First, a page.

Mercantile’s print fair celebrates 10th anniversary

For a few brief days this spring, the J.C. Penney Conference Center at the University of Missouri–St. Louis will transform into an art, print and book lover’s dream, with colorful booths greeting visitors around every corner.

A Full Life

Peggy Bacon (1895 –1987), “A Full Life,” proof, drypoint, 1942. (Image courtesy of the estate of the artist and Susan Teller Gallery)

The St. Louis Fine Print, Rare Book and Paper Arts Fair, presented by the St. Louis Mercantile Library at UMSL, returns May 6-8, marking a milestone this year with its 10th annual event. From the first fair, held within the library itself in 2007, to its current expanded location in the adjacent J.C. Penney building on UMSL’s North Campus, the fair has grown steadily in size and attendance.

“When we established the St. Louis Print Fair after the long hiatus that followed the closing of the St. Louis Print Market, we had no idea how quickly the fair would grow into a new national print event, one now anticipated each spring,” said John Hoover, executive director of the Mercantile Library. “It was logical, considering the library’s vast fine print and rare book collections, to broaden the format of the fair to include dealers in all these historic objects.”


Charles Bird King (1785-1862), Chippeway Squaw & Child, from “McKenney and Hall: History of the Indian Tribes of North America” (Philadelphia: 1837-1844).

Over its 10-year history, the fair has built a roster of exemplary national and local dealers while always welcoming new participants to broaden the array of offerings presented to the St. Louis audience.

“We are fortunate to have had the long-term support of premier dealers both locally and from across the country who have contributed to building the fair’s audience and reputation, and we’re delighted to have five new dealers who were inspired by our past success to request a booth this year,” said Julie Dunn-Morton, curator of fine art collections at the Mercantile Library. “The changing roster of dealers insures that each year’s fair is new and exciting for all our visitors.”

Among the returning national dealers this year are New York’s Susan Teller Gallery featuring American art of the 1930s and ’40s and The Old Print Shop specializing in 19th- and 20th-century prints and maps. Aaron Galleries from Chicago features works by renowned American regionalists, modernists and abstract artists; Stevens Fine Art from Arizona offers 19th- and 20th-century American art; and the Philadelphia Print Shop’s two locations in Pennsylvania and Colorado include 18th- and 19th-century prints and maps among their offerings.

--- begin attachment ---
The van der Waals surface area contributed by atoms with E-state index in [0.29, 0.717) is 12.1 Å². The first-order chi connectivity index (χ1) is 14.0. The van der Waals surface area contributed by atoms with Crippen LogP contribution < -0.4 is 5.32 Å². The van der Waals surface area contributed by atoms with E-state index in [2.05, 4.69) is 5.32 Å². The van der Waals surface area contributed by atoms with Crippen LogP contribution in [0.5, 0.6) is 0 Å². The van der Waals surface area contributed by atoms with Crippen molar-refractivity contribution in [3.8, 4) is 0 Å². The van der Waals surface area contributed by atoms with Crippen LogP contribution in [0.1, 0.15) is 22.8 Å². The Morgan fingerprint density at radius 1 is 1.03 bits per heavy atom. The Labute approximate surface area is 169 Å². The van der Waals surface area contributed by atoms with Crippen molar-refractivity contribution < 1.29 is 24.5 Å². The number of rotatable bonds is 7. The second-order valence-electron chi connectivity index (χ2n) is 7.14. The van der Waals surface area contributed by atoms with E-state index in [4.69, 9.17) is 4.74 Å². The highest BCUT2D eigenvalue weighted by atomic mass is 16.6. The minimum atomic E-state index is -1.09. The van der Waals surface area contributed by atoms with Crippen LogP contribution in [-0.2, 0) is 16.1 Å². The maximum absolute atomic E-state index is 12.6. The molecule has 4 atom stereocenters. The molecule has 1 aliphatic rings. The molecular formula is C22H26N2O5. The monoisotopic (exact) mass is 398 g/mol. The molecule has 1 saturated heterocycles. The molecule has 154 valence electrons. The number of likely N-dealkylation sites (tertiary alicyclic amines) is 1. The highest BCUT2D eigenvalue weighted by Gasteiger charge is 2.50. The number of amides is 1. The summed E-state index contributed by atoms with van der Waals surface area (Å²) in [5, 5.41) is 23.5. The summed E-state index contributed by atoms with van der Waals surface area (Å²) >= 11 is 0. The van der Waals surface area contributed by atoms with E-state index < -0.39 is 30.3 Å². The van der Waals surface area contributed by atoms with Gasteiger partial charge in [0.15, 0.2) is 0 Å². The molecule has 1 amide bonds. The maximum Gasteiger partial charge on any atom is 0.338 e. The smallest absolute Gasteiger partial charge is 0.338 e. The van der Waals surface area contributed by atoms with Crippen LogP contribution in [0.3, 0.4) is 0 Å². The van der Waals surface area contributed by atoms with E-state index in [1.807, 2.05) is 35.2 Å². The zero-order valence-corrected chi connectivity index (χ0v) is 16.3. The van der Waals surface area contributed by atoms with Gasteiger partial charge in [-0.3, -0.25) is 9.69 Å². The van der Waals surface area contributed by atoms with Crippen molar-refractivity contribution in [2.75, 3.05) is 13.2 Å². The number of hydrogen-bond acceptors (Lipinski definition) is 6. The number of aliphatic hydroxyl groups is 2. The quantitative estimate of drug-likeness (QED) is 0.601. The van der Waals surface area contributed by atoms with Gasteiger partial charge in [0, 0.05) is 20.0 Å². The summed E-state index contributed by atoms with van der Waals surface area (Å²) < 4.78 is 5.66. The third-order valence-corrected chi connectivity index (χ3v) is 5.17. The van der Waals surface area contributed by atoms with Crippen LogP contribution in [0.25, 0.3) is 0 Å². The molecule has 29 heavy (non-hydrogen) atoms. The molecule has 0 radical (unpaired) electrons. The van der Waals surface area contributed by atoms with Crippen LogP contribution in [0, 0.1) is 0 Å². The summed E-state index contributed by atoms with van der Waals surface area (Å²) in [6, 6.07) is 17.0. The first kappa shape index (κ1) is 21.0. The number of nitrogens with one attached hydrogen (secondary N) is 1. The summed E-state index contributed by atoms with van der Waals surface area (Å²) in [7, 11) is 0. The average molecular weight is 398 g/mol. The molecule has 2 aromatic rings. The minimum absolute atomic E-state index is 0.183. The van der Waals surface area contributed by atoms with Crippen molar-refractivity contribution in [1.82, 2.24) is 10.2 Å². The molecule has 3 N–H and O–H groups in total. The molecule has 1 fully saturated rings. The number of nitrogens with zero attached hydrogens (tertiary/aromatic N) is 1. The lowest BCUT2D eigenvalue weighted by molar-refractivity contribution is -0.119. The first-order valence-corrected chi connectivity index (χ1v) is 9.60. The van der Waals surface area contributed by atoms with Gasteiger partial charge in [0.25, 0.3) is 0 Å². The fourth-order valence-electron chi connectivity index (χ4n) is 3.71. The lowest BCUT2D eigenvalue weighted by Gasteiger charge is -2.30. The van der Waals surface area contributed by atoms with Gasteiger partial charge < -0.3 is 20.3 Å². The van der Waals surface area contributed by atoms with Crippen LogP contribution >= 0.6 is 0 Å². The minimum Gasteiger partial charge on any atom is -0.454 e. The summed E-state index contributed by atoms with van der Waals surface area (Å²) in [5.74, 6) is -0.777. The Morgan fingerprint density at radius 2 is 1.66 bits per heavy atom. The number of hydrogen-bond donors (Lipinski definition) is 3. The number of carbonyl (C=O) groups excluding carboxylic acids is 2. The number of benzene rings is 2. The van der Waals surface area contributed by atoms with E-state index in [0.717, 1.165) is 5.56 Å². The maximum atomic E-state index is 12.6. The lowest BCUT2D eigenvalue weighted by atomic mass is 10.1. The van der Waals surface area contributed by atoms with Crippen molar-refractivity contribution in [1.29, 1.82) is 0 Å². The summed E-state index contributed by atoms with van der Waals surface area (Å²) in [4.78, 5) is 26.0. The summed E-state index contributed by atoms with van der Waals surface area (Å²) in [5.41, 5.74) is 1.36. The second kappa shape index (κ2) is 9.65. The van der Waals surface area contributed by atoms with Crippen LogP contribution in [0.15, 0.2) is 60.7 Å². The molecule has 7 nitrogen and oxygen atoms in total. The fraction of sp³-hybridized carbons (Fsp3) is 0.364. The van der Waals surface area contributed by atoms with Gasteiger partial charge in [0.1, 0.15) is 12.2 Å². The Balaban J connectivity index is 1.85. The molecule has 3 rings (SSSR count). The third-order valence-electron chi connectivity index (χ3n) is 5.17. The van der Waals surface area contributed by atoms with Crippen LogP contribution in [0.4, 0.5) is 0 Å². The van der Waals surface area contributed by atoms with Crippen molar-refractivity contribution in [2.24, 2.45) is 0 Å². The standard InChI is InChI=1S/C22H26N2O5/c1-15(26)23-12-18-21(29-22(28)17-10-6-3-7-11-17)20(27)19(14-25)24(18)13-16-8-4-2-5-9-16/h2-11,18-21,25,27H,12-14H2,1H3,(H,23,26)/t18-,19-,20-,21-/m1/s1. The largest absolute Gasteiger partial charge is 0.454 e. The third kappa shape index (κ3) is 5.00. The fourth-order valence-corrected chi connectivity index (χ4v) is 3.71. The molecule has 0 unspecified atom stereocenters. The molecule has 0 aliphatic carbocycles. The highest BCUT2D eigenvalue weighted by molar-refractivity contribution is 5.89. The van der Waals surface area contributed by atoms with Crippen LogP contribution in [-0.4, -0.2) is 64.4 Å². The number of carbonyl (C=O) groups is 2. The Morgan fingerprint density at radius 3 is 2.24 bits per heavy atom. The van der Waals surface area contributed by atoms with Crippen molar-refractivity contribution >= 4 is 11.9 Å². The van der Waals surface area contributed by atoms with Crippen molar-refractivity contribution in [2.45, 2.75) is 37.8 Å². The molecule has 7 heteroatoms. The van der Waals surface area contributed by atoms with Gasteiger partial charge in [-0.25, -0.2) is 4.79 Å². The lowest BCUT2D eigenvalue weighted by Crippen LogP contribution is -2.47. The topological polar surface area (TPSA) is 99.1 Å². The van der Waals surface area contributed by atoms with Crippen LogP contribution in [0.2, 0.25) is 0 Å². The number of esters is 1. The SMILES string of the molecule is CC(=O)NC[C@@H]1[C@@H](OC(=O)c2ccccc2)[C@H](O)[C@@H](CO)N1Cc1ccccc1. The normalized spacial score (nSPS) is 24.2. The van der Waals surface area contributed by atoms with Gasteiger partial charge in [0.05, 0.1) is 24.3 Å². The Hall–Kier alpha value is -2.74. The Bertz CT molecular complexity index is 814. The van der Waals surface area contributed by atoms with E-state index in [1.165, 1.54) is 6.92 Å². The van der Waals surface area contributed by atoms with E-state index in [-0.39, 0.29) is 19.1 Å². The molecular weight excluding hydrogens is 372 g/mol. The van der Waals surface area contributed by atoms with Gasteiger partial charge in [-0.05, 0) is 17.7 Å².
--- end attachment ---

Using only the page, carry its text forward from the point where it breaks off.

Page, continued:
Prominent local dealers are regulars at the Fair, including Anthony Garnett with his antiquarian, first-edition and international book titles; Judith Haudrich Antique Prints specializing in 17th- to 19th-century botanical and historical subjects; Kodner Gallery featuring 19th- and 20th-century paintings and prints; and McCaughen & Burr specializing in paintings and prints by regional and Missouri artists.

Thomas Hart Benton

Thomas Hart Benton (1889-1975), Homestead (In the Ozarks), lithograph, 1938. (Image courtesy of the estate of the artist and Stevens Fine Art)

Barbara Martin Smith Watercolors and Juliette Travous Pastels, both of St. Louis, are returning artists, while Firecracker Press of St. Louis and Murray Hudson Antiquarian Books, Maps, Prints & Globes from Halls, Tenn., will also be returning. New art dealers include William P. Carl Fine Prints of Durham, S.C., and William Talbot Fine Art from Santa Fe, N.M., while new book dealers include Kronologë from Texas and First Folio from Tennessee.

The fair is held annually on the first weekend in May, beginning this year with a preview party on Friday evening, May 6, and continuing from 10 a.m. to 6 p.m. Saturday and 1 to 5 p.m. Sunday. That last day, which is also Mother’s Day (May 8), include complimentary frozen custard from Ted Drewes, a free “send a postcard in honor of your mom” event, a special tour of the Mercantile Library and demonstrations by participating artists.

Proceeds from the preview event and fair will benefit the Mercantile Library collections acquisition and conservation funds. Visit or call 314-516-6740 for more information.

The St. Louis Mercantile Library at the University of Missouri–St. Louis is the oldest cultural institution in Missouri and the oldest library in continuous existence west of the Mississippi River. Founded by philanthropic businessmen in the 1840s as a subscription library, the Mercantile is a library of American history and culture whose collections include manuscripts, books, maps and art. It contains the largest research collection in North America on railroad history and inland waterways heritage, as well as one of the largest collections of rare and documentary photographs, historic newspapers and archives in the state of Missouri.


Short URL: